First off, let me say that if you collect credit card transactions, are a bank or gather customer-related information online, this article isn’t for you. There are a whole list of security considerations for keeping sensitive data safe online.
This article is for the small business owner that maintains a standard website. There are a few steps you can take to ensure that your web properties are reasonably safe from the most common threats.
You may be asking yourself, “Why should I care about online security? I don’t take credit card transactions directly on my site. All I have is a few informational pages about my business.” It is quite common for small business owners to think that and also why tens of thousands of websites are hacked every year.
There are two types of internet thieves to be concerned about. One is the hobbyist. This is typically the local kid that likes computers, is part of the local computer club and thinks it’s fun to break into websites. Generally, there isn’t much malicious intent here, just some pranking and proving to his friends that he can do it.
The hobbyist is looking for the low-hanging fruit. He probably knows a of lot of the local businesses and sees their websites quite regularly. He’s also familiar with the most common web technologies and knows how they create default administrator accounts. If there’s a link to login anywhere on a home page, he’s going to click it and see if he can get in.
The hobbyist is going to leave his mark in some way. Usually by defacing the site with the modern version of graffiti. In other words, spouting his manifesto, uploading rude pictures or just plain replacing your page with whatever cause he’s into right now.
Unless you’re checking your site every day and/or have a significant amount of traffic, the hack may go unnoticed for several days or weeks, but potential customers may be turned away by vulgar or inappropriate content.
The second threat is spammers. Unscrupulous web entrepreneurs pitching everything from cheap foreign medicine to get-rich schemes are trying to get their message out via the quickest, cheapest way possible and the least likely to be traced back to them. They do this by hijacking the storage space and bandwidth that your web server provides in order to host your site. Sophisticated programs will seek out web servers and programs that have known security vulnerabilities and take advantage of them. Once in control, spammers can use your resources to host image files, send emails and spread viruses and malware in order to take over more servers and computers.
A spammer can have control of your web server for months without you even knowing it. Unless you are monitoring site traffic and storage limits, hundreds of transactions can be happening on your site every day without raising any red flags.
Often the first notification you get will be from Google. Google has advanced malware detection algorithms that will detect sites with malicious content. First, they will remove your site from their index and search results. They will then notify you that you have malware and it must be removed before your site will be allowed back in their index. I can tell you from experience that getting dropped from Google’s index is easy. Getting back in takes some work.
What you can do to protect yourself.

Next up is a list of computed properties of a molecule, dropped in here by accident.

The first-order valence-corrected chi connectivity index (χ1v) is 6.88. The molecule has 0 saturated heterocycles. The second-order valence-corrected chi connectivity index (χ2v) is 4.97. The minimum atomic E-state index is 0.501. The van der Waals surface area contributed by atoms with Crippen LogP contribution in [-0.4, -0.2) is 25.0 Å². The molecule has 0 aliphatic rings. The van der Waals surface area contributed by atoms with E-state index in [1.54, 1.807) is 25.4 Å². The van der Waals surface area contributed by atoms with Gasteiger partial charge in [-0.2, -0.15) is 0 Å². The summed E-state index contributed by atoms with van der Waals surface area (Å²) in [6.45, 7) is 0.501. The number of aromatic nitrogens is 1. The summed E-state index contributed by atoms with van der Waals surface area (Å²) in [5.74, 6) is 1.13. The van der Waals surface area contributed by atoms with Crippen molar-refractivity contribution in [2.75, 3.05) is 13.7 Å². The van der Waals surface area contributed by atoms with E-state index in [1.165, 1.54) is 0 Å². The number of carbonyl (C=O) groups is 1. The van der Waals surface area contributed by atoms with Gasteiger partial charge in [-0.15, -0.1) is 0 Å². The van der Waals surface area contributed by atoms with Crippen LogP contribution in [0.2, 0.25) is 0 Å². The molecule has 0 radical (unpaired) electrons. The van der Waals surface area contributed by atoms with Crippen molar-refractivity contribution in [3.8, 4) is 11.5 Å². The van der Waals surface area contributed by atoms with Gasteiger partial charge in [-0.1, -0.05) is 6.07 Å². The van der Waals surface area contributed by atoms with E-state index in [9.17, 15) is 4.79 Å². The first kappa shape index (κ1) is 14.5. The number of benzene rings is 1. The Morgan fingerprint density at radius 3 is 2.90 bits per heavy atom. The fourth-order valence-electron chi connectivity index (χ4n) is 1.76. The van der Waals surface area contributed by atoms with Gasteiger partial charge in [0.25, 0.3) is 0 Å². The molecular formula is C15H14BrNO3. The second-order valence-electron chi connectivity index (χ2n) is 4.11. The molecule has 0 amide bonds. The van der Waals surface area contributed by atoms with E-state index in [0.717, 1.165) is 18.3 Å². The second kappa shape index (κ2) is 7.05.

Both the hobbyist and the spammer are looking for easy prey. Unless you are a tempting target with large rewards, the vast majority of threats will move on once they see that proper controls are in place. There are plenty of other unprotected servers, so it is not worth their time to spend resources hacking into your site.
Again, this is where we get back to credit cards and financial information. If you track either of those, these steps are not enough. But they will prevent malicious actions on most sites.
- Remove any obvious links to login screens unless you are a membership site and your visitors regularly log in. Bookmark your login page and remove links to it from your public-facing site. It’s not necessary, provides an easy first step and plenty of temptation.
- Do not use admin, administrator or the name of your domain as the administrator login. If it already exists, change it.
- Use strong passwords. If your password has the word “password” in it, you have probably already been hacked. Use at least a combination of 8-10 letters and numbers, mixed case and special characters.
- Keep your software up-to-date. If you use WordPress, Joomla, DotNetNuke or any other content management system (CMS), check them monthly to make sure they’re up-to-date. All of them have out-of-date versions with security holes that can be exploited.
- Don’t advertise the CMS and version number that you are using. Spammers use programs that search out versions of applications that have known security holes. Remove it from your footer and ask your web developer to remove it from the page source if possible.
- Ask your web developer/programmer for a security review. There are advanced tactics that you can employ such as restricting administrative access by ip address and blocking foreign countries with known security risks.
- Review your traffic logs at least monthly. Traffic spikes from foreign countries, referrals from suspicious sites or an unexplained jump in storage used are signs your server may have been attacked.
Too many small business owners take a set-it and forget-it attitude to their web sites. Many who do will see problems down the road with malicious visitors. Loss of sales and the costs associated with rebuilding your web site are two reasons why these steps could save you time, money and effort in the future.